To make our homes, our offices, and the streets at midnight as light as day, is another of the great tasks which Mr. Tesla set out for himself many years ago. His hope was to invent a new kind of electric light which would have the strong, steady glow of sunlight.
That Tesla has succeeded in his dream to make artificial daylight there can be no doubt. To every visitor of his laboratory he shows numerous balls of glass of different sizes which look like miniature suns. The glass balls are perfectly empty, there are no wires in them, nor are there any wires on the outside of them. They do not burn the fingers when they are touched. The light does not hurt the eyes as sunlight and ordinary electric light do.
By the time this article is published, a number of the leading New York and Chicago photographers will have their studios supplied with the new artificial daylight.
“The reason I have chosen to introduce the new daylight to the photographers first,” says the inventor, “is that I believe them to be the severest critics, and most hard to please in the matter of light. If it succeeds with them, a new light will succeed everywhere.”
Not the least ingenious of Tesla’s great schemes is his invention to fertilise impoverished land by electricity. When Tesla has a company formed to put this invention on the market it will no longer be necessary for the farmer to spend half his year’s receipts in purchasing fertilisers. He has only to buy an electric fertiliser of his own, which he can secure for a trifle at the nearest town.
Dumping a few loads of loose earth into the fertiliser, it comes out at the other end ready to be spread over the surface of the impoverished ground, where it will insure for the following season the luxurious crop of the virgin soil.
The explanation which Mr. Tesla gives of just why so simple a piece of work should be productive of such wonderful results is not difficult to comprehend. “Everyone knows,” says he, “that the constituent of a fertiliser which makes the ground productive is its nitrogen. Everybody knows also that nitrogen forms four-fifths of the volume of the atmosphere above that piece of unfertile land. This being the case it occurred to me: ‘Where is the sense in the farmer buying expensive nitrogen when he has it free of cost at his own door? All the agriculturist needs is some method by which he can separate some of this nitrogen from the atmosphere above the ground and place it on the surface.’ And it was to discover this means that I set to work.”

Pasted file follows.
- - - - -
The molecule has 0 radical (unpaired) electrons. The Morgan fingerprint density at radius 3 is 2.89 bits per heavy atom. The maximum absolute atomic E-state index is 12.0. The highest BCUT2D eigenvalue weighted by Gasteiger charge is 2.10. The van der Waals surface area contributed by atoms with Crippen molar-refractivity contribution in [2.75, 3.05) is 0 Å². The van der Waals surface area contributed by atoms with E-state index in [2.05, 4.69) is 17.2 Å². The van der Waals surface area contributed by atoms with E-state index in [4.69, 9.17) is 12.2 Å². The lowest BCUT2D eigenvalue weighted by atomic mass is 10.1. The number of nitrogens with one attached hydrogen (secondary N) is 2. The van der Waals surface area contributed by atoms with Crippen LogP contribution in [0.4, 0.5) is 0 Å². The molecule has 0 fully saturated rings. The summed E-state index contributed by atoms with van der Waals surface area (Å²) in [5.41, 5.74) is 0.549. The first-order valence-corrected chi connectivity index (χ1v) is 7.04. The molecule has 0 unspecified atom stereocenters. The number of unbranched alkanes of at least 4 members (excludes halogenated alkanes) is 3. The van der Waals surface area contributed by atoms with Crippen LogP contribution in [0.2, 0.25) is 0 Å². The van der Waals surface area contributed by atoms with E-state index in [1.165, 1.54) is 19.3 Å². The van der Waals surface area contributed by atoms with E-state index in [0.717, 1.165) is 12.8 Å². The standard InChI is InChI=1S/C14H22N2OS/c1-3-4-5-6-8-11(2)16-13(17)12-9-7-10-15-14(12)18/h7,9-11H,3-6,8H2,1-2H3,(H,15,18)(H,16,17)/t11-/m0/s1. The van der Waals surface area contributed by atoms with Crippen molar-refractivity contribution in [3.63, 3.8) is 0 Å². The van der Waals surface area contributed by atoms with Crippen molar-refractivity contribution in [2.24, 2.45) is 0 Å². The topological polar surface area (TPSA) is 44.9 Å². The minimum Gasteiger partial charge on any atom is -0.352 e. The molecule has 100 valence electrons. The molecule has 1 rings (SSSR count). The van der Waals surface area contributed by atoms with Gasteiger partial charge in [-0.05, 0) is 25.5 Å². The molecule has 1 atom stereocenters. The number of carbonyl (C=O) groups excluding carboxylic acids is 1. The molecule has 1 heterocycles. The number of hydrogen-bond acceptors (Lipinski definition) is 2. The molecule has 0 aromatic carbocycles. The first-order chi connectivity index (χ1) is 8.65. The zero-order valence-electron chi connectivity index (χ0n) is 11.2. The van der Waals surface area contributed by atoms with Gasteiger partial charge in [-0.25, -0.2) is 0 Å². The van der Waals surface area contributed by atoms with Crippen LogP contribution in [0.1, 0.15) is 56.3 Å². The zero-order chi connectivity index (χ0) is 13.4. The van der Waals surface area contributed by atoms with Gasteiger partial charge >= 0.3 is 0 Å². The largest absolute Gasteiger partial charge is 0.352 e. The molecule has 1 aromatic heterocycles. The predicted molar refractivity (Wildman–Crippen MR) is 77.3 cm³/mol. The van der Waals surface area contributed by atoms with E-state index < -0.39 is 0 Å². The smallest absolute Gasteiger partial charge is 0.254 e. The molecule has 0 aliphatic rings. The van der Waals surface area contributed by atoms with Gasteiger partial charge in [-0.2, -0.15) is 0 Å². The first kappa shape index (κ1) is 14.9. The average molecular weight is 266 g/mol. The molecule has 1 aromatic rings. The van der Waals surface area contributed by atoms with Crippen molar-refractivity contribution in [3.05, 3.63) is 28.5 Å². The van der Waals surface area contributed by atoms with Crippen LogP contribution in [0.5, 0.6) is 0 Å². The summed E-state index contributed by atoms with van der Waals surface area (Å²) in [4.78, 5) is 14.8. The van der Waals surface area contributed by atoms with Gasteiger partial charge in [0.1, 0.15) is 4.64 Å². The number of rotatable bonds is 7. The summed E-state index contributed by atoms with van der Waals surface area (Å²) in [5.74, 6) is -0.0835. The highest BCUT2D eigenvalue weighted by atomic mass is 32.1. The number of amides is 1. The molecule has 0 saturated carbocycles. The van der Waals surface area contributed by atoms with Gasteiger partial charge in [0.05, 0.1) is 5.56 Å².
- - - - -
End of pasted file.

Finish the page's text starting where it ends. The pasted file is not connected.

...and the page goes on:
As far as the non-technical eye can perceive, the working model of the electric fertiliser consists of nothing but an upright copper cylinder with a removable top, with a spiral coil of wire running throughout the length of the cylinder. Through the bottom of the cylinder are two wires, which connect with a specially constructed dynamo. A quantity of loose earth, treated by a secret chemical preparation in liquid form, is shoveled into the cylinder, an electric current is passed through the confined atmosphere; the oxygen and hydrogen are thus expelled, and the nitrogen which remains is absorbed into the loose earth. There is thus produced as strong a fertiliser for a nominal price at home as it is possible to purchase at a large cost miles and miles away.
Mention is made in this paper of only those inventions of Mr. Tesla which have passed beyond the experimental stage. But there are hundreds of other promised wonders in the yet incipient stage of development in the great inventor’s miracle-factory. As I have heard one of his admirers express it, an enumeration of these “sounds like the dream of a half-intoxicated god.” Signalling to other planets, raising of certain of the dead by electricity, ending all wars by a terrible machine — these are a few suggestions selected at random.
Nikola Tesla is a young man yet, and on this account many of his promises have been looked upon by older scientists as but fanciful dreams of a youthful mind. He has scarcely ever made any invention which the scientific world has accepted as possible on the first public announcement. But sooner or later the scientific wiseacres have been compelled to admit that Tesla has proven their theories to be wrong.
How these conservative scientists sneered at Tesla’s “Utopian audacity” when he first suggested that man should harness the great Niagara Falls! But they humbled their pride sufficiently to be present when the enterprise was formally completed. Again, when he announced the invention of the “Tesla coil” they set him down as “pipe-dreamer.” But a few of the brightest of them set to work seriously on the “coil,” with the result that one of them — Rontgen — discovered his famous X-Rays.
No one who is privileged to know Tesla personally, to have heard him explain his plans, and to have been shown through his unique workshop, has the slightest doubt that every one of his promises will be fulfilled in an equally successful way.